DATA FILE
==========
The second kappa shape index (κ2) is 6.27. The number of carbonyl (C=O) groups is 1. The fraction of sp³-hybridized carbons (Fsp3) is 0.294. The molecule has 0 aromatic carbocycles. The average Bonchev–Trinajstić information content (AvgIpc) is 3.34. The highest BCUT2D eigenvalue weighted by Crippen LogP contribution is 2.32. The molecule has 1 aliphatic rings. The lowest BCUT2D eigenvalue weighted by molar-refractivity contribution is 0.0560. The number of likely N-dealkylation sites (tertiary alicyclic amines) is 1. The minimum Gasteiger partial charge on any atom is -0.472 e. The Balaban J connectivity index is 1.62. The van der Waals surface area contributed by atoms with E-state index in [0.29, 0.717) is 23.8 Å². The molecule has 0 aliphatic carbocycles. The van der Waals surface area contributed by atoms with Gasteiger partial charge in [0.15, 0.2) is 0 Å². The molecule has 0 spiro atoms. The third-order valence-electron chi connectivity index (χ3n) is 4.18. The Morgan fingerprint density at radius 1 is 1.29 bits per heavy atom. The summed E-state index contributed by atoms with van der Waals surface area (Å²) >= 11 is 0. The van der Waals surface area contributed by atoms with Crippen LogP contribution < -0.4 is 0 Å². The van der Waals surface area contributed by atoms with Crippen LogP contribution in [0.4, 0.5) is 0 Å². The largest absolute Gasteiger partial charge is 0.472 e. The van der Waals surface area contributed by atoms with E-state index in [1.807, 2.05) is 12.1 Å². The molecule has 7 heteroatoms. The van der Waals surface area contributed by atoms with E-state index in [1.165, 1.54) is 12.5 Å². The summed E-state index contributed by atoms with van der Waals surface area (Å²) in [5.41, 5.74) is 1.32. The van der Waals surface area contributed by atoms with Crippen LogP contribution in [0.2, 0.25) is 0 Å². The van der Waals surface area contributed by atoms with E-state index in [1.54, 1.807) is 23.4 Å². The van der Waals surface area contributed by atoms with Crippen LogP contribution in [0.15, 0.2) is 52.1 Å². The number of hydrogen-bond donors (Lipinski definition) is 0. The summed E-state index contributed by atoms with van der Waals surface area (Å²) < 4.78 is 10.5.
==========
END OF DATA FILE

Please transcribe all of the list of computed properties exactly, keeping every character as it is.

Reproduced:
The second kappa shape index (κ2) is 6.27. The number of carbonyl (C=O) groups is 1. The fraction of sp³-hybridized carbons (Fsp3) is 0.294. The molecule has 0 aromatic carbocycles. The average Bonchev–Trinajstić information content (AvgIpc) is 3.34. The highest BCUT2D eigenvalue weighted by Crippen LogP contribution is 2.32. The molecule has 1 aliphatic rings. The lowest BCUT2D eigenvalue weighted by molar-refractivity contribution is 0.0560. The number of likely N-dealkylation sites (tertiary alicyclic amines) is 1. The minimum Gasteiger partial charge on any atom is -0.472 e. The Balaban J connectivity index is 1.62. The van der Waals surface area contributed by atoms with E-state index in [0.29, 0.717) is 23.8 Å². The molecule has 0 aliphatic carbocycles. The van der Waals surface area contributed by atoms with Gasteiger partial charge in [0.15, 0.2) is 0 Å². The molecule has 0 spiro atoms. The third-order valence-electron chi connectivity index (χ3n) is 4.18. The Morgan fingerprint density at radius 1 is 1.29 bits per heavy atom. The summed E-state index contributed by atoms with van der Waals surface area (Å²) >= 11 is 0. The van der Waals surface area contributed by atoms with Crippen LogP contribution < -0.4 is 0 Å². The van der Waals surface area contributed by atoms with Crippen LogP contribution in [0.4, 0.5) is 0 Å². The largest absolute Gasteiger partial charge is 0.472 e. The van der Waals surface area contributed by atoms with E-state index in [1.807, 2.05) is 12.1 Å². The molecule has 7 heteroatoms. The van der Waals surface area contributed by atoms with E-state index in [1.165, 1.54) is 12.5 Å². The summed E-state index contributed by atoms with van der Waals surface area (Å²) in [5.41, 5.74) is 1.32. The van der Waals surface area contributed by atoms with Crippen LogP contribution in [0.2, 0.25) is 0 Å². The van der Waals surface area contributed by atoms with E-state index in [1.54, 1.807) is 23.4 Å². The van der Waals surface area contributed by atoms with Crippen LogP contribution in [0.15, 0.2) is 52.1 Å². The number of hydrogen-bond donors (Lipinski definition) is 0. The summed E-state index contributed by atoms with van der Waals surface area (Å²) < 4.78 is 10.5.